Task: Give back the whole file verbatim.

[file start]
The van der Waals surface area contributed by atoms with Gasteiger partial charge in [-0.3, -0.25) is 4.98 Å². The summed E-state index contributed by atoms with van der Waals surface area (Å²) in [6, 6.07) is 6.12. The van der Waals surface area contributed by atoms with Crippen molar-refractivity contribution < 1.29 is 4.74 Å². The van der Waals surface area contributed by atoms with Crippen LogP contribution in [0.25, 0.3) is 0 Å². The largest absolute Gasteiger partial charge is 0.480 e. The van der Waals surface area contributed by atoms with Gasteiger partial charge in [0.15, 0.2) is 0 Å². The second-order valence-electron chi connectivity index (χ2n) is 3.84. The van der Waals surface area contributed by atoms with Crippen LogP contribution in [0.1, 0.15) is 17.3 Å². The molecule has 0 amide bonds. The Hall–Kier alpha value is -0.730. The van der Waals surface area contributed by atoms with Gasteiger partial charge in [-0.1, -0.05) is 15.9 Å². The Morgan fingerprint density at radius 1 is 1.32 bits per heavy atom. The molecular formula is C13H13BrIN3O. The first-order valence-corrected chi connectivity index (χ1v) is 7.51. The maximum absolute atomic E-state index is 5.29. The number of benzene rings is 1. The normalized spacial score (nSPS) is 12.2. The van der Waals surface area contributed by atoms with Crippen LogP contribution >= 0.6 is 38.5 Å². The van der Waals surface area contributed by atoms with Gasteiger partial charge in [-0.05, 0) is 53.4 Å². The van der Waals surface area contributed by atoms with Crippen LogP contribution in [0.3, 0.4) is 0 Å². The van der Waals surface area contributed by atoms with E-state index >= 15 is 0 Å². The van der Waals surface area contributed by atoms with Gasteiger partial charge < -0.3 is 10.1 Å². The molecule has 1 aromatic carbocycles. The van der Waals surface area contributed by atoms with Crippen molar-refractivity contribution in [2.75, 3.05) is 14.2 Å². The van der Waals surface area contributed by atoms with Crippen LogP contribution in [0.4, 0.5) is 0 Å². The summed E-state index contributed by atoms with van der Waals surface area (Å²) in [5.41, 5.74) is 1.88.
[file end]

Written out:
The van der Waals surface area contributed by atoms with Gasteiger partial charge in [-0.3, -0.25) is 4.98 Å². The summed E-state index contributed by atoms with van der Waals surface area (Å²) in [6, 6.07) is 6.12. The van der Waals surface area contributed by atoms with Crippen molar-refractivity contribution < 1.29 is 4.74 Å². The van der Waals surface area contributed by atoms with Crippen LogP contribution in [0.25, 0.3) is 0 Å². The largest absolute Gasteiger partial charge is 0.480 e. The van der Waals surface area contributed by atoms with Gasteiger partial charge in [0.15, 0.2) is 0 Å². The second-order valence-electron chi connectivity index (χ2n) is 3.84. The van der Waals surface area contributed by atoms with Crippen LogP contribution in [0.1, 0.15) is 17.3 Å². The molecule has 0 amide bonds. The Hall–Kier alpha value is -0.730. The van der Waals surface area contributed by atoms with Gasteiger partial charge in [-0.1, -0.05) is 15.9 Å². The Morgan fingerprint density at radius 1 is 1.32 bits per heavy atom. The molecular formula is C13H13BrIN3O. The first-order valence-corrected chi connectivity index (χ1v) is 7.51. The maximum absolute atomic E-state index is 5.29. The number of benzene rings is 1. The normalized spacial score (nSPS) is 12.2. The van der Waals surface area contributed by atoms with Crippen LogP contribution >= 0.6 is 38.5 Å². The van der Waals surface area contributed by atoms with Gasteiger partial charge in [-0.05, 0) is 53.4 Å². The van der Waals surface area contributed by atoms with Crippen LogP contribution in [0.3, 0.4) is 0 Å². The van der Waals surface area contributed by atoms with E-state index >= 15 is 0 Å². The van der Waals surface area contributed by atoms with Gasteiger partial charge < -0.3 is 10.1 Å². The molecule has 1 aromatic carbocycles. The van der Waals surface area contributed by atoms with Crippen molar-refractivity contribution in [2.75, 3.05) is 14.2 Å². The van der Waals surface area contributed by atoms with Crippen LogP contribution in [0.4, 0.5) is 0 Å². The summed E-state index contributed by atoms with van der Waals surface area (Å²) in [5.41, 5.74) is 1.88.